Work ‘Besties’ Are Smart Business

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Workplaces should be solely designed for completing assignments and work-related conversations, right? Before answering, consider these findings: A Relationships @Work study by LinkedIn found that 46 percent of work professionals worldwide believe that work friends are important to their overall happiness. And nearly three out of four (72 percent) of employees who have a best friend at work are satisfied with their jobs, according to a survey conducted by O.C. Tanner, an employee recognition company.

Having a friend at work—someone to laugh with and confide in—brings a number of benefits such as increased job satisfaction, happiness, and productivity. Companies that fail to encourage friendships among their employees are missing out on a huge opportunity. But fear not, we’ll outline tips and strategies for fostering camaraderie within the workforce.

You have a friend in me

There was a time when there was a clear separation between work and home. Work was limited to the office and once employees went home, they focused on their personal relationships. Today business hours are often blurred and employees are rarely separated from their phone and their work email. With little separation between our professional and personal lives, employees have more to gain by being friends with their coworkers than in the past.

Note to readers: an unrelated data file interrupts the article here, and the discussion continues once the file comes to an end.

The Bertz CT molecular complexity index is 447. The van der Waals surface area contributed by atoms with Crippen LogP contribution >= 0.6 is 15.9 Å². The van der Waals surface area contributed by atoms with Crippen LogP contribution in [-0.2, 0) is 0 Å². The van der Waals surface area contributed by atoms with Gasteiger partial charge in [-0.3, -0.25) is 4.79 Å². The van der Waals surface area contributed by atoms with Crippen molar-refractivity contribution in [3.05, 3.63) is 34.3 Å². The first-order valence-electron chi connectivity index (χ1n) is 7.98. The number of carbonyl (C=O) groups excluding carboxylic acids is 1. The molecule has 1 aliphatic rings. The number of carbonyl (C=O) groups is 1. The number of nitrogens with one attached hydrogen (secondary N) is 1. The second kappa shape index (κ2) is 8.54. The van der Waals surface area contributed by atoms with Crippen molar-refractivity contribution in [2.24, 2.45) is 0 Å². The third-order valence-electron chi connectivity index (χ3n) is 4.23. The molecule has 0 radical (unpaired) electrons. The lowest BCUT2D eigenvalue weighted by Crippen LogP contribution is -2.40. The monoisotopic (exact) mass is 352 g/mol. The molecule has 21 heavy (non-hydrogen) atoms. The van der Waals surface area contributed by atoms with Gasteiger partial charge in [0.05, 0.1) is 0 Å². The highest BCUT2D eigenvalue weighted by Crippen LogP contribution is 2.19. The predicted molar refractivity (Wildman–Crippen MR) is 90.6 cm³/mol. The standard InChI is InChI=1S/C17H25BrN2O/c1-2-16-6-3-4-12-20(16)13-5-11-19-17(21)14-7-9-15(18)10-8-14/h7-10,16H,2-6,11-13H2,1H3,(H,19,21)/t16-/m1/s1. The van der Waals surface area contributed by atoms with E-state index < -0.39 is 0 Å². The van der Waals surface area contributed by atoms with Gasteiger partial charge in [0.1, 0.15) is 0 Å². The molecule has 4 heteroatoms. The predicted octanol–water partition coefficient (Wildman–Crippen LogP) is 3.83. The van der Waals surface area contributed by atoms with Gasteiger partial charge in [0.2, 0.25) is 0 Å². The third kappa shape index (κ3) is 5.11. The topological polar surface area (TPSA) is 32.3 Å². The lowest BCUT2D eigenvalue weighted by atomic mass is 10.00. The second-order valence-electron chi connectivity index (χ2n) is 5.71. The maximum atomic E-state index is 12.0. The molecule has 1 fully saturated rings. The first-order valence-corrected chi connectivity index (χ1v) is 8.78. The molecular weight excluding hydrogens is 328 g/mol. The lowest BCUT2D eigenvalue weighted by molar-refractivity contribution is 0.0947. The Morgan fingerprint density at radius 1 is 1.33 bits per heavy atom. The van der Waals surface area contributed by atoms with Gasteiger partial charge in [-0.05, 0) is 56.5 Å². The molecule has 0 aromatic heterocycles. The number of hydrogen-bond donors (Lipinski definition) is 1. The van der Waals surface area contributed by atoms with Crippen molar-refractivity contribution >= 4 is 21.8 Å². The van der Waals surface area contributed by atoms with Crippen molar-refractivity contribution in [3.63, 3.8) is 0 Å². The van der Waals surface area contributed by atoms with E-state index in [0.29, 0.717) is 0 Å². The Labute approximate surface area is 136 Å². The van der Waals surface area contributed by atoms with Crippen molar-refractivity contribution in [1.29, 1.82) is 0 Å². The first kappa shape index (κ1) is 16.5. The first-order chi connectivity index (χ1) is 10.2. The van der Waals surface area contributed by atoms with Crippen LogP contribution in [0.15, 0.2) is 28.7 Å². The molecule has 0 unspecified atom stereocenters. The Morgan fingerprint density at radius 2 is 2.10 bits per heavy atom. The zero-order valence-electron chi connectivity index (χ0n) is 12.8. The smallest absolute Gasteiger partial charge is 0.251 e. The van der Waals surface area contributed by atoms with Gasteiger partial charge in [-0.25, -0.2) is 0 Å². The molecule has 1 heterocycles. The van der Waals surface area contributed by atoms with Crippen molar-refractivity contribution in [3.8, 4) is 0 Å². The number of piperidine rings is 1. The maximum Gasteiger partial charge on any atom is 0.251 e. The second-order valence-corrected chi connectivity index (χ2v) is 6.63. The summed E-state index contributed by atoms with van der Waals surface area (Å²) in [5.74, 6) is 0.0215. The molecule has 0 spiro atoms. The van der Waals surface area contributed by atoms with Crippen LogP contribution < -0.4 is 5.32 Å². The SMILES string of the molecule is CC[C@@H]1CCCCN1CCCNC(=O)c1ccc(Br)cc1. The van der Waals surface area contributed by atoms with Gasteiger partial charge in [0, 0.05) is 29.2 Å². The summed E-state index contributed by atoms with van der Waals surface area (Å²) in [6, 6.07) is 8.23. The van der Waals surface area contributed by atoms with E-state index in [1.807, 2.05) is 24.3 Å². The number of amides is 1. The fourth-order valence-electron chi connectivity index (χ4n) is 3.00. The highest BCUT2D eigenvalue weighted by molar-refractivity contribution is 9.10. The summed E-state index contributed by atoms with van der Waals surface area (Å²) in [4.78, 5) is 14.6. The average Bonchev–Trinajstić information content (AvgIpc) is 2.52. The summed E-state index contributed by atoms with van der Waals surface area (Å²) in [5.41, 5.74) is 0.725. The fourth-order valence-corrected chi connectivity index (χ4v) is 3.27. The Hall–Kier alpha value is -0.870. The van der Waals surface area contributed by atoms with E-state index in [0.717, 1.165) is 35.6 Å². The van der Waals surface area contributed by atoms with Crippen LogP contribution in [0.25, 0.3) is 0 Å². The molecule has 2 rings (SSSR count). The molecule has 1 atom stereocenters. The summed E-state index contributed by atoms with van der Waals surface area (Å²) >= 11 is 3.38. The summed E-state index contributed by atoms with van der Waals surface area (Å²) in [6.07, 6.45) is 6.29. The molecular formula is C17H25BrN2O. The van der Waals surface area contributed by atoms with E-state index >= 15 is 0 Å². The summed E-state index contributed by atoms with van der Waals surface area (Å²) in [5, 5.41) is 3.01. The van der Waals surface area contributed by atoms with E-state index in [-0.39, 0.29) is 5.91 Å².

And if people enjoy what they’re doing and like the people around them, it makes them care more about their work performance. In fact, those who had a best friend at work were 43 percent more likely to report having received recognition and praise for their work, according to a Gallup Poll. Also, 75 percent of employees who have a best friend at work say they feel they're able to take anything on, compared to 58 percent of those who don't have a best friend at work, reports O.C. Tanner.

Friendships not only impact productivity, but also retention. Employees are more likely to leave a job that they don’t feel any connections to. On the other hand, employees with workplace friends are less likely to accept other job offers and the likelihood of their staying put increases with the number of work pals they have. Sixty-two percent of employees with one to five work friends said they would reject a job offer; that percentage increases to 70 percent for those with six to 25 friends at work, shows a survey by Workforce magazine.

How to foster work friendships

A team leader is well positioned to be a connector or matchmaker of personalities on the job. Helping your teammates build emotional bonds so that they accomplish more together benefits the company as a whole. By the same token, a team leader should foster an inclusive environment instead of one built on cliques.

What are some ways to do this? The key is to study how your employees spend their days. Are they anchored to their cubicles and laptops? Do they communicate mainly through chat and email versus face-to-face interactions? You don't have to extend your employees’ day with mandatory happy hours or force introverted coworkers to socialize. Instead, look for opportunities to gather with purpose that are acceptable to your team. Perhaps this calls for more team lunches. Or scheduling social breaks between long meetings. Annual teambuilding activities where everyone can step away from the daily stresses of the office are also effective.

The idea is to create some downtime for your employees to relax and interact with each other, and hopefully form friendships. Regardless of how you choose to cultivate those connections, it’s important that the opportunities take place. Friendly employees who look out for each other are more engaged, productive, and loyal to the company, which is simply smart business.